PLUS . . . Check out the master list of #AfghanistanTuesday blog posts!

Related posts

People assemble every week -- in growing numbers -- to lift their voices together in opposition to continued U.S. occupation of Afghanistan.

It may get loud . . . .

(See #AfghanistanTuesday - ALL LINKS)

It seems like an appropriate time to remember the protests against NATO in Chicago in the spring of 2012. (What do YOU remember about the NATO protests?)

(See Flashback: Protesting NATO in Chicago - May, 2012

When Chicagoans fully succeed in fully connecting the dots -- especially to the crimes being committed in their name with their tax dollars and the weapons produced by their favored corporate citizen, Boeing -- I think there will be some new and different phone calls taking place . . .

(See What's New in Chicago: Connecting the Dots - US Aid, Boeing Weapons, Gaza Massacre, Chicago Complicity )

Sunday, September 18, 2011

Not Your Father's Antiwar Movement

I have very clear memories of the '60s and '70s, when the antiwar movement was driven by fear of the draft.

Today we live in a different world. Without the draft, the people have "checked out." It is like Rome ... the legions do the work of empire and the people are kept happy with bread and circus. (Or Starbucks and "Dancing With the Stars," if you prefer.)

You can't get good help these days . . . .

Of course, our government now has to go to the trouble of recruiting volunteers, but our leaders have figured out that they can get most of the work done by a class that supplies its sons (and some daughters) as soldiers, and doesn't really figure out what's happening until those kids' deployments are over or kids themselves become casualties. (See the great new film "Where Soldiers Come From" for a brutal depiction of this reality.)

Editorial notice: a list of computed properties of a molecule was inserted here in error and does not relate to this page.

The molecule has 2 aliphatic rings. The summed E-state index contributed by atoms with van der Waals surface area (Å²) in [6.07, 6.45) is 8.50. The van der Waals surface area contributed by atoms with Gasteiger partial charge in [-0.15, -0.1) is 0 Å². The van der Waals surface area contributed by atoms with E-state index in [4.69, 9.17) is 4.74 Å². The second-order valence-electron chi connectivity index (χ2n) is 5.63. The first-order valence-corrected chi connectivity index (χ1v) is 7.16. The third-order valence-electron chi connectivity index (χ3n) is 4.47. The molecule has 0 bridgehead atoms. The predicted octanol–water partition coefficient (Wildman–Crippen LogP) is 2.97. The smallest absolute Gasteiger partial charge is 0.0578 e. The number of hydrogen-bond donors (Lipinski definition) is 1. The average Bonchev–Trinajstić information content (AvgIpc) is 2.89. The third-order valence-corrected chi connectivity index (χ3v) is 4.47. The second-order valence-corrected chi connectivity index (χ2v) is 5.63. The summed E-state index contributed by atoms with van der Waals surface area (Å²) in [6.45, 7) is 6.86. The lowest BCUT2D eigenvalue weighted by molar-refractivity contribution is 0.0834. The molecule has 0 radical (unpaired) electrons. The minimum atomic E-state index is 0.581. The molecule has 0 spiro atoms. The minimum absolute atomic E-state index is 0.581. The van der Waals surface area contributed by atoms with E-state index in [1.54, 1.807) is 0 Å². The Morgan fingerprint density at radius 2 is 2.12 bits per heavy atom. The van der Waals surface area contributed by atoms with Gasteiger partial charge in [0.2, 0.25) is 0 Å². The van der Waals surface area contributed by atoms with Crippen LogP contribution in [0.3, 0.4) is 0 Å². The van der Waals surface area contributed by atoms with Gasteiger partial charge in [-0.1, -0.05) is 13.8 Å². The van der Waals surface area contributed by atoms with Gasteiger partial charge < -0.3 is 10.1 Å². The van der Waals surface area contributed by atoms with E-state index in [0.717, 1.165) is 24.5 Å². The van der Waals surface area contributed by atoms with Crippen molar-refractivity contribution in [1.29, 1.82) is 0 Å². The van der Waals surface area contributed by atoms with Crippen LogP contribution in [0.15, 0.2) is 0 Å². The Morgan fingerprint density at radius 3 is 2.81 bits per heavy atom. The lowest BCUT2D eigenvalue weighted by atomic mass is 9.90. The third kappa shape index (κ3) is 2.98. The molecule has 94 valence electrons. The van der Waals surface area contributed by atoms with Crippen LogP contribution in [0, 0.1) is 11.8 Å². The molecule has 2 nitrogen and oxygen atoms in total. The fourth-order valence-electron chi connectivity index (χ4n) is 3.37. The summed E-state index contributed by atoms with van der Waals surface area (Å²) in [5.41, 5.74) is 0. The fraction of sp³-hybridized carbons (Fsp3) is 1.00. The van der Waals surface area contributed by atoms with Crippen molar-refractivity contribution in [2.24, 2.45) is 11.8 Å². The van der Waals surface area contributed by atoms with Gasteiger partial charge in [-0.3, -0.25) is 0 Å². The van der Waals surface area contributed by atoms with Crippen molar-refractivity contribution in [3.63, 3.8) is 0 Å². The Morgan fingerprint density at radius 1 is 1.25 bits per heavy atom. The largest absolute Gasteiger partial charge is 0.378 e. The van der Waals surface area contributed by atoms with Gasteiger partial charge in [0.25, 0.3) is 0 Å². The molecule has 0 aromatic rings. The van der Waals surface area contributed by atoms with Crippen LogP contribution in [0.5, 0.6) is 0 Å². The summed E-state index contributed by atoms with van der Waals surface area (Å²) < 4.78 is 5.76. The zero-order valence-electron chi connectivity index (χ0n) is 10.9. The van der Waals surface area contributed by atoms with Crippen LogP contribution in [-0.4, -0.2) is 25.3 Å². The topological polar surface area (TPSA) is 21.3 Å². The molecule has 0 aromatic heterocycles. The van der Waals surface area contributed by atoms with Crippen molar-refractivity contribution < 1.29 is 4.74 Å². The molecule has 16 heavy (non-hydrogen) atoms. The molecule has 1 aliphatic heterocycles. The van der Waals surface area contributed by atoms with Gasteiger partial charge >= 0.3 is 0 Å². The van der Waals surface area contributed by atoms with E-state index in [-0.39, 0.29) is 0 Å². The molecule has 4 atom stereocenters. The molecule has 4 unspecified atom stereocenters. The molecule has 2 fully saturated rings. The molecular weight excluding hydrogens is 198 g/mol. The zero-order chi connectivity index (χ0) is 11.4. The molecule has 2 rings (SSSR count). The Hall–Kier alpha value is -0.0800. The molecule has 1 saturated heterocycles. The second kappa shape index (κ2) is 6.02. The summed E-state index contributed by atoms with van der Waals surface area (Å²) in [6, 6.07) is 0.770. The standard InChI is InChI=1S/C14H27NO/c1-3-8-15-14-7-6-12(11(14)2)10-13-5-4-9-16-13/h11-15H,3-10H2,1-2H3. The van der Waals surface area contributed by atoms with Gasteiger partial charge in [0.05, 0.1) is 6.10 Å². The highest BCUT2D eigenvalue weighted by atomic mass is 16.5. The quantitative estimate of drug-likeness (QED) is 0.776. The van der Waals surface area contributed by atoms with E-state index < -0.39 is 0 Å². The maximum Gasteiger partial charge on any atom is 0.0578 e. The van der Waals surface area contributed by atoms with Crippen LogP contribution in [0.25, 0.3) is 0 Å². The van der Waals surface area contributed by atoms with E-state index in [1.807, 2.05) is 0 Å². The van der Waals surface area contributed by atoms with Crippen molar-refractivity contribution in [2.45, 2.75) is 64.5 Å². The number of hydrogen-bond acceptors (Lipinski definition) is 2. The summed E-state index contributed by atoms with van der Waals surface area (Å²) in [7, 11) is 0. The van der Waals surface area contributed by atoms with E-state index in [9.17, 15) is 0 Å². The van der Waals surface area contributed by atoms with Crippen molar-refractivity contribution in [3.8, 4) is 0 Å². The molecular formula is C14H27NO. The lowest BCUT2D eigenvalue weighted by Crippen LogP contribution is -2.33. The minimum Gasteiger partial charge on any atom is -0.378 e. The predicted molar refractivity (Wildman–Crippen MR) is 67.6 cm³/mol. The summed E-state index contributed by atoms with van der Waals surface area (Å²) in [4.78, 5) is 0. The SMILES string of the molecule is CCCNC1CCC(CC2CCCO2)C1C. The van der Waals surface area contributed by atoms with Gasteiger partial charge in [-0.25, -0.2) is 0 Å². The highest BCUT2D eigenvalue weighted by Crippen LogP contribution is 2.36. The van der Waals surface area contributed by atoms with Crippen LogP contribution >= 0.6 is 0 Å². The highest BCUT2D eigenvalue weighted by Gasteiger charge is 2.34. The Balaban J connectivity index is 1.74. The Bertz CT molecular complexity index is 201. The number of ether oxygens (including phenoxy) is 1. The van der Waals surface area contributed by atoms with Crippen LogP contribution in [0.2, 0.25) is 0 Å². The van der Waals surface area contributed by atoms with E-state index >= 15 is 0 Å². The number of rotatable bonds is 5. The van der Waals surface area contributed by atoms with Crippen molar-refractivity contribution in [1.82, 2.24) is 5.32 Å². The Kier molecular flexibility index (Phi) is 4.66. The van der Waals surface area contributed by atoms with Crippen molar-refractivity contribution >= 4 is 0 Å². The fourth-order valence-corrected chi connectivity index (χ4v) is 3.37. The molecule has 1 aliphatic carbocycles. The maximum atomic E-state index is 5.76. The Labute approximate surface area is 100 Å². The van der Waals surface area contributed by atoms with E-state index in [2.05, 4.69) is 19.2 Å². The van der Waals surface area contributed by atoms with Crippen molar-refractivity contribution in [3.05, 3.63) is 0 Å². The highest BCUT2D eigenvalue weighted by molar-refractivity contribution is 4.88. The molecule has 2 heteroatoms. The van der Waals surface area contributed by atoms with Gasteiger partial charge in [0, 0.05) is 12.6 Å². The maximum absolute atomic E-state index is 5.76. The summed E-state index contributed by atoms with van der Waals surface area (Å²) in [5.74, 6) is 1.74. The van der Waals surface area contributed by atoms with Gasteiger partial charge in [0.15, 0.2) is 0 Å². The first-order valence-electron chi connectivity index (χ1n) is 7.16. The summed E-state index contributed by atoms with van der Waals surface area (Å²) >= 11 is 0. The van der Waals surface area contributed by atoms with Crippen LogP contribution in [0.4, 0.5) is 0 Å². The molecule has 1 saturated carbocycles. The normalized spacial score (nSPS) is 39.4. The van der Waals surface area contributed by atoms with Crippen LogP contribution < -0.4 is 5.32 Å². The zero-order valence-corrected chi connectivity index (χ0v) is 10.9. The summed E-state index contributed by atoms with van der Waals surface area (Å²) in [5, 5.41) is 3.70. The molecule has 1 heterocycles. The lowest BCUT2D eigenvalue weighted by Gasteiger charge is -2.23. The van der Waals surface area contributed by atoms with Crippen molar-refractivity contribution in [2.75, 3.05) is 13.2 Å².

And we are moving away from even that inconvenience, by figuring out ways to get more and more of our killing done by robots. The fundamental problem of drones is that their pervasive use cuts the people's last ties to their feelings of responsibility for the most serious acts of their government.

The challenge of the antiwar movement is to stop fighting the battles of the past -- addressing a populace that is afraid of the draft -- and to start dealing with this new reality: a populace that has been reduced to being one rung above being robots themselves.

Related posts

In my opinion, the reason to focus on drones is this: when we focus on drones, the general public is able to "get," to an unusual extent, the degree to which popular consent has been banished from the process of carrying out state violence. (Sure, it was banished long ago, but the absence of a human in the cockpit of a drone suddenly makes a light bulb go off in people's heads.) It takes some prodding, but people can sense that drone use somehow crosses a line. And that opens up the discussion about how our consent has been eliminated from the vast range of US militarism.

(See "Why focus on drone attacks?")